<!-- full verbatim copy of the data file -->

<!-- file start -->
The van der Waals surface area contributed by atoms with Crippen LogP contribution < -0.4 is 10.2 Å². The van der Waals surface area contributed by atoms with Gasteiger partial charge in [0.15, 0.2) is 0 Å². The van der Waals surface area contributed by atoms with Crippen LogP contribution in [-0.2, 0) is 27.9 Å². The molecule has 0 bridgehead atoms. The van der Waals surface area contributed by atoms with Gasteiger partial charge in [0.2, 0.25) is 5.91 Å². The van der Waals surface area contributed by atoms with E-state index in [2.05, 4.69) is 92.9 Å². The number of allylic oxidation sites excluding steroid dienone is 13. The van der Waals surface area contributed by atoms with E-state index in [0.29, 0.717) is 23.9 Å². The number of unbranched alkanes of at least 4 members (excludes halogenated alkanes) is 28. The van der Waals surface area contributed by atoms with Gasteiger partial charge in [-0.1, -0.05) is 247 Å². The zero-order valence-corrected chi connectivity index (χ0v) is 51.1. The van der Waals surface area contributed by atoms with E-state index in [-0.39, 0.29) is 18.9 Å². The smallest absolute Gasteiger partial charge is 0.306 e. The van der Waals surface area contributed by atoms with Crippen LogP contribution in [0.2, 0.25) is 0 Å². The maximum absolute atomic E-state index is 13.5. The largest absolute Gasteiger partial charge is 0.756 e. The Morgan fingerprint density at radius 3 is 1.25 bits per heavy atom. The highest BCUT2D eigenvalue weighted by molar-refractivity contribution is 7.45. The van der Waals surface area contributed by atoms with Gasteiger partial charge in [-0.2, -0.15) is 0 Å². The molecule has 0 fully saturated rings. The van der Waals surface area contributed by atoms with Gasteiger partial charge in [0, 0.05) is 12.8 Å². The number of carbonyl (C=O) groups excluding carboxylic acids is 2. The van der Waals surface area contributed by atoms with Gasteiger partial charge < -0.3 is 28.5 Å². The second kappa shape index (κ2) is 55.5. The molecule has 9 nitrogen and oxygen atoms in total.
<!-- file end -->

The van der Waals surface area contributed by atoms with Crippen LogP contribution < -0.4 is 10.2 Å². The van der Waals surface area contributed by atoms with Gasteiger partial charge in [0.15, 0.2) is 0 Å². The van der Waals surface area contributed by atoms with Crippen LogP contribution in [-0.2, 0) is 27.9 Å². The molecule has 0 bridgehead atoms. The van der Waals surface area contributed by atoms with Gasteiger partial charge in [0.2, 0.25) is 5.91 Å². The van der Waals surface area contributed by atoms with E-state index in [2.05, 4.69) is 92.9 Å². The number of allylic oxidation sites excluding steroid dienone is 13. The van der Waals surface area contributed by atoms with E-state index in [0.29, 0.717) is 23.9 Å². The number of unbranched alkanes of at least 4 members (excludes halogenated alkanes) is 28. The van der Waals surface area contributed by atoms with Gasteiger partial charge in [-0.1, -0.05) is 247 Å². The zero-order valence-corrected chi connectivity index (χ0v) is 51.1. The van der Waals surface area contributed by atoms with E-state index in [-0.39, 0.29) is 18.9 Å². The smallest absolute Gasteiger partial charge is 0.306 e. The van der Waals surface area contributed by atoms with Crippen LogP contribution in [0.2, 0.25) is 0 Å². The maximum absolute atomic E-state index is 13.5. The largest absolute Gasteiger partial charge is 0.756 e. The Morgan fingerprint density at radius 3 is 1.25 bits per heavy atom. The highest BCUT2D eigenvalue weighted by molar-refractivity contribution is 7.45. The van der Waals surface area contributed by atoms with Gasteiger partial charge in [-0.2, -0.15) is 0 Å². The molecule has 0 fully saturated rings. The van der Waals surface area contributed by atoms with Gasteiger partial charge in [0, 0.05) is 12.8 Å². The number of carbonyl (C=O) groups excluding carboxylic acids is 2. The van der Waals surface area contributed by atoms with Gasteiger partial charge < -0.3 is 28.5 Å². The second kappa shape index (κ2) is 55.5. The molecule has 9 nitrogen and oxygen atoms in total.